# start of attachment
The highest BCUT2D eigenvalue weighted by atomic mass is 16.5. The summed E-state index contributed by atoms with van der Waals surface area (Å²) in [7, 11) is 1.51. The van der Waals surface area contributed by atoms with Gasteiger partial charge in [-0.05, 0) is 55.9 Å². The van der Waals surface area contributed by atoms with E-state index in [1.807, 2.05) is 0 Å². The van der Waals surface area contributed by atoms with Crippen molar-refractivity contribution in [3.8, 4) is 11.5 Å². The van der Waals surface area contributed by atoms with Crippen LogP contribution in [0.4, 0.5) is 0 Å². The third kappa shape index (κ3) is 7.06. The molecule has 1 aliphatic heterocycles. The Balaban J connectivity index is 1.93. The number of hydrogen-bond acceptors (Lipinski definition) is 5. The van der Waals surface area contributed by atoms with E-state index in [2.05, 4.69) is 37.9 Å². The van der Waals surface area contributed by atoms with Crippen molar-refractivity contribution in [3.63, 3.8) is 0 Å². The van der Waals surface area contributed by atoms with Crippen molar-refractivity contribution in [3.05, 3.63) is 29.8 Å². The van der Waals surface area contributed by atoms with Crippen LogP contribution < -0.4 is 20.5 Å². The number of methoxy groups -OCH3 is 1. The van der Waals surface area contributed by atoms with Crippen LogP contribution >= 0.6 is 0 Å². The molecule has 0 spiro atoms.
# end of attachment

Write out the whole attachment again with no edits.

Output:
The highest BCUT2D eigenvalue weighted by atomic mass is 16.5. The summed E-state index contributed by atoms with van der Waals surface area (Å²) in [7, 11) is 1.51. The van der Waals surface area contributed by atoms with Gasteiger partial charge in [-0.05, 0) is 55.9 Å². The van der Waals surface area contributed by atoms with E-state index in [1.807, 2.05) is 0 Å². The van der Waals surface area contributed by atoms with Crippen molar-refractivity contribution in [3.8, 4) is 11.5 Å². The van der Waals surface area contributed by atoms with Crippen LogP contribution in [0.4, 0.5) is 0 Å². The third kappa shape index (κ3) is 7.06. The molecule has 1 aliphatic heterocycles. The Balaban J connectivity index is 1.93. The number of hydrogen-bond acceptors (Lipinski definition) is 5. The van der Waals surface area contributed by atoms with E-state index in [2.05, 4.69) is 37.9 Å². The van der Waals surface area contributed by atoms with Crippen molar-refractivity contribution in [3.63, 3.8) is 0 Å². The van der Waals surface area contributed by atoms with Crippen molar-refractivity contribution in [3.05, 3.63) is 29.8 Å². The van der Waals surface area contributed by atoms with Crippen LogP contribution < -0.4 is 20.5 Å². The number of methoxy groups -OCH3 is 1. The van der Waals surface area contributed by atoms with Crippen LogP contribution >= 0.6 is 0 Å². The molecule has 0 spiro atoms.